Feminist Strike: Liberia


  • Pamela Scully Emory University


African feminism, Liberia, resistance, sex strike, sexual violence, war


This paper examines the notion of feminist strike in reference to women peacemakers in Liberia. It argues that women's actions to bring an end to the war both instantiates normative notions of the feminist strike and expands them. Drawing on literature which points to a long history of Liberian women organizing as women with special roles and responsibilities in society, the paper invites us to adopt a broad understanding of the feminist strike. It also suggests that women's mobilization around the concept of a sex strike to force the end of war in the early 2000s, was a powerful and savvy move which criticised sexual violence in wartime, leveraged international attention, and also highlighted, if implicitly, the issue of sexual rights in marriage.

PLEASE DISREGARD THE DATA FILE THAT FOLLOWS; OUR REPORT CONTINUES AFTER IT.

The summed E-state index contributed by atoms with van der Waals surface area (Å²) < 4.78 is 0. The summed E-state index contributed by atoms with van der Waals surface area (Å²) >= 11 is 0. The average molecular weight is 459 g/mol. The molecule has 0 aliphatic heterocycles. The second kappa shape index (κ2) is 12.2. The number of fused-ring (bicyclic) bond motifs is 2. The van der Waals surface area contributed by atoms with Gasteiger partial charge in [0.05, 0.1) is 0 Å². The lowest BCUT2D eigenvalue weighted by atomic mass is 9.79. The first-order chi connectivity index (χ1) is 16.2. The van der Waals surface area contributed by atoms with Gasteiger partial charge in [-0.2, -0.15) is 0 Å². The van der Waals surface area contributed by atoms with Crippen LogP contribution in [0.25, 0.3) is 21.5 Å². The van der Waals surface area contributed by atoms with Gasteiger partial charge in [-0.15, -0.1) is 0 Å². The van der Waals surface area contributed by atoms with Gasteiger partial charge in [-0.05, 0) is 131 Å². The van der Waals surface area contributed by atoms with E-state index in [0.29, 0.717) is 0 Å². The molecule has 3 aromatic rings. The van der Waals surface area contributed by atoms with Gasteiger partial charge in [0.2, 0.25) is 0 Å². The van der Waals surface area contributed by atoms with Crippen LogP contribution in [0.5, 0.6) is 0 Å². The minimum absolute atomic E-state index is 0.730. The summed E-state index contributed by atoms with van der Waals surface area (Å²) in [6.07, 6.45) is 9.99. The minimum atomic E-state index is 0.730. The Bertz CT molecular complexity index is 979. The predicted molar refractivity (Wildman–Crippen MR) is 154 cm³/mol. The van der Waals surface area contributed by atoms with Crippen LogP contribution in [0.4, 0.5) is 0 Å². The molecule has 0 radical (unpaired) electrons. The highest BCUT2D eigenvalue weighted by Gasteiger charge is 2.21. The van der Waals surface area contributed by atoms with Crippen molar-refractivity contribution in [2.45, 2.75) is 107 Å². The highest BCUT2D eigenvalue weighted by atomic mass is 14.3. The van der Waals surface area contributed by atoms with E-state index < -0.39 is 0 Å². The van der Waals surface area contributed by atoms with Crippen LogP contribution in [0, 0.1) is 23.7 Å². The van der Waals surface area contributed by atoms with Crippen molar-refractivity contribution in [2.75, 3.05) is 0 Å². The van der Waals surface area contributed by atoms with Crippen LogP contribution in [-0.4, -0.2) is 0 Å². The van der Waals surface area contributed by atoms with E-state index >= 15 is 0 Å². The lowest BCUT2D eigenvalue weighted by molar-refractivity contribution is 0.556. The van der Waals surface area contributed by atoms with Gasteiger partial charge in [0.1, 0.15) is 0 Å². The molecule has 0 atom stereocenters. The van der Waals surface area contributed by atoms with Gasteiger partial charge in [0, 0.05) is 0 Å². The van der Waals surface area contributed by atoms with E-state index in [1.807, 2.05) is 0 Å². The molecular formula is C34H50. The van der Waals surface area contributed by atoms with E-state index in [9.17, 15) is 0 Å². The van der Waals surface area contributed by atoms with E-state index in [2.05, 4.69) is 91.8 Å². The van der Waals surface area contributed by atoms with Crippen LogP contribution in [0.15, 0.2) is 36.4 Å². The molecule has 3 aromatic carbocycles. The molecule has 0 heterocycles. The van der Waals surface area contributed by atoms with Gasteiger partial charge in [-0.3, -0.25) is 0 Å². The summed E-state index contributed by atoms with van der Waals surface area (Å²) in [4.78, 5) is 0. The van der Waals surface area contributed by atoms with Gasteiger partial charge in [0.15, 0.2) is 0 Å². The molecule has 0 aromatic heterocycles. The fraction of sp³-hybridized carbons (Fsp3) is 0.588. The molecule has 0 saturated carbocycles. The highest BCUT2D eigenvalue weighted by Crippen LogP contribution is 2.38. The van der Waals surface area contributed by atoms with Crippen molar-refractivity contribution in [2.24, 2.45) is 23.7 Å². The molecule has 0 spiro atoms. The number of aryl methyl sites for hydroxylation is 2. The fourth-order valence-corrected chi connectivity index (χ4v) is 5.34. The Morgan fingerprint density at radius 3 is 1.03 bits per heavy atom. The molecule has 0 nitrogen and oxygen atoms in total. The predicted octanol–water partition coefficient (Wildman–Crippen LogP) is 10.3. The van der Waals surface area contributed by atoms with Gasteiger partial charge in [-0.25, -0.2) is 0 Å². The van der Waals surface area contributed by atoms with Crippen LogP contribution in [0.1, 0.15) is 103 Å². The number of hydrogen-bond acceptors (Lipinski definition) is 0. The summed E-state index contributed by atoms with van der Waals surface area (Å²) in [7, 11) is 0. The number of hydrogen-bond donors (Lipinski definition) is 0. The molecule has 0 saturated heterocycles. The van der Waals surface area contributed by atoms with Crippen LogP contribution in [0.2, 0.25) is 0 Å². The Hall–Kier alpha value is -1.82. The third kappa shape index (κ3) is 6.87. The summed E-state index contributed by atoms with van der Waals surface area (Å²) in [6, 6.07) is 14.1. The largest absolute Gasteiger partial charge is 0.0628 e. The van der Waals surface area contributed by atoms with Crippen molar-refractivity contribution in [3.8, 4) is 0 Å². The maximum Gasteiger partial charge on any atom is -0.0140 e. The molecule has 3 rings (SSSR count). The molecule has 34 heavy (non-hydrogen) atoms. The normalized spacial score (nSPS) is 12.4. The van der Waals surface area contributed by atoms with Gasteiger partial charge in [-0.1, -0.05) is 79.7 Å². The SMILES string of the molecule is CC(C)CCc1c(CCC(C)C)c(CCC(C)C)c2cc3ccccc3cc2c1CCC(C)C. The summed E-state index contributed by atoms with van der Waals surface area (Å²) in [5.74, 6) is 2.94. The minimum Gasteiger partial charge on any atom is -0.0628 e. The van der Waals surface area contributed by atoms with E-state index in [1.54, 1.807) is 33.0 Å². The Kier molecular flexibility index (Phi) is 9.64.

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Author Biography

Pamela Scully, Emory University

Professor Pamela Scully is Samuel Candler Dobbs Professor of Women’s, Gender, and Sexuality Studies and African Studies at Emory University, USA. An historian by training, she is the author of various books including Ellen Johnson Sirleaf (Ohio University Press, 2016 and 2022), Sara Baartman and the Hottentot Venus: A Ghost Story and a Biography, co-authored with Clifton Crais (Princeton 2009), and most recently, Writing Transnational History, co-authored with Fiona Paisley (Bloomsbury Academic 2019). She is currently working on a history of women's transnational efforts to create justice for survivors of sexual violence in wartime.


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Reflections and Commentary